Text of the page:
Perimeter security is normally as much art form as it is technical wizardry. As CASS Global has expressed elsewhere, we have no desire to transform a client’s private home into a public fortress.
Effective Perimeter Security begins with a sit down interview with the client. The client’s goal is to enunciate their vision of how they would like the property to look.
Our mission is to customize all technical means and implement in such a manner as to achieve that vision, or at least as close as humanly possible. The client interview is important as we provide multiple options that are not readily apparent in terms of developing the appropriate security architecture while still maintaining the visual beauty of the property. Many clients are unaware of how natural vegetation can be employed to create effective barriers and choke points. The other key function of the interview is to discuss balance. As a collective we need to define the precise path between security and convenience. Other vital discussion points are scale and expansion. What works for a quiet family may need to be ramped up or thinned out predicated upon a future needs analysis. Attention to detail in the beginning eliminates expensive modifications in the future.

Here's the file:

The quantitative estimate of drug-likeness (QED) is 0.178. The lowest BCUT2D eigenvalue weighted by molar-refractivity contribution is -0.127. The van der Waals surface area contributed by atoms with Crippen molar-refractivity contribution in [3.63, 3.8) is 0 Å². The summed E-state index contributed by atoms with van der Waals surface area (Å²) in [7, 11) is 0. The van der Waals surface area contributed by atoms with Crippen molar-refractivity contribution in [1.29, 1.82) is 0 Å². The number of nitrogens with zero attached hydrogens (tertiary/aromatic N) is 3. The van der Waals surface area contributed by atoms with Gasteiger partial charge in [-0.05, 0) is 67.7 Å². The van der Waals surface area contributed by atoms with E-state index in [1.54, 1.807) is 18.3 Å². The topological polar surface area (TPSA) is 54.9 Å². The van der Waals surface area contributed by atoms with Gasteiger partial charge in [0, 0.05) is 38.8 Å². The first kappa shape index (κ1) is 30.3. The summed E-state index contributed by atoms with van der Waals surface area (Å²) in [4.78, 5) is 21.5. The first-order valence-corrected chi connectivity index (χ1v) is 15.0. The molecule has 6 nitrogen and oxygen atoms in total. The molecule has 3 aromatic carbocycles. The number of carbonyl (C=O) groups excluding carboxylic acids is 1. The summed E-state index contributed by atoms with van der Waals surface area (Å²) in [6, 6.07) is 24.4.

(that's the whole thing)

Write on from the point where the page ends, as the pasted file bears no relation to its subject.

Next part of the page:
CASS Global highly recommends a mix of both overt and covert systems for any Estate security system. The overt systems clearly tell any potential intruder that robust security is in effect.
The covert systems remain invisible and covers the dead ground the overt systems don’t. Through long-range surveillance, which is a normal part of any potential intruder’s intelligence gathering process, he is able to identify the overt systems. In so doing, he remains cognizant of which areas to avoid. Through clever placement of overt systems and natural vegetation, we are able to successfully channel the intruder into areas that are heavily layered in covert systems. This system is so effective that during the testing phase it is very typical to have the Police Department waiting for the intruder to actually arrive at the residence in question. It goes without saying that the further out we can push these invisible trip wires the longer we have to prepare an appropriate action predicated upon the detected threat.
The implementation of canines, mounted/dismounted foot patrols, and command rooms are discussed on an "as needed" basis.
Sometimes the best solution is the simplest. CASS Global once did a threat assessment for a company who was suffering significant loss due to theft of tractor-trailers. As the staging area where the crimes occurred was in low-lying ground prone to flooding, we stated the obvious (and least expensive) fix.
They dug a moat. Added some beautiful, landscaped terrain which was impossible for a semi rig to traverse, and ran the plant cooling apparatus under the moat to ensure it did not freeze over in winter. Theft ceased, ducks arrived for the open water, and the plant won a "green" award for intelligent engineering.
Sometimes all it takes is a bit of creative thinking. CASS Global is heavy in creative thinkers. The ducks like us too.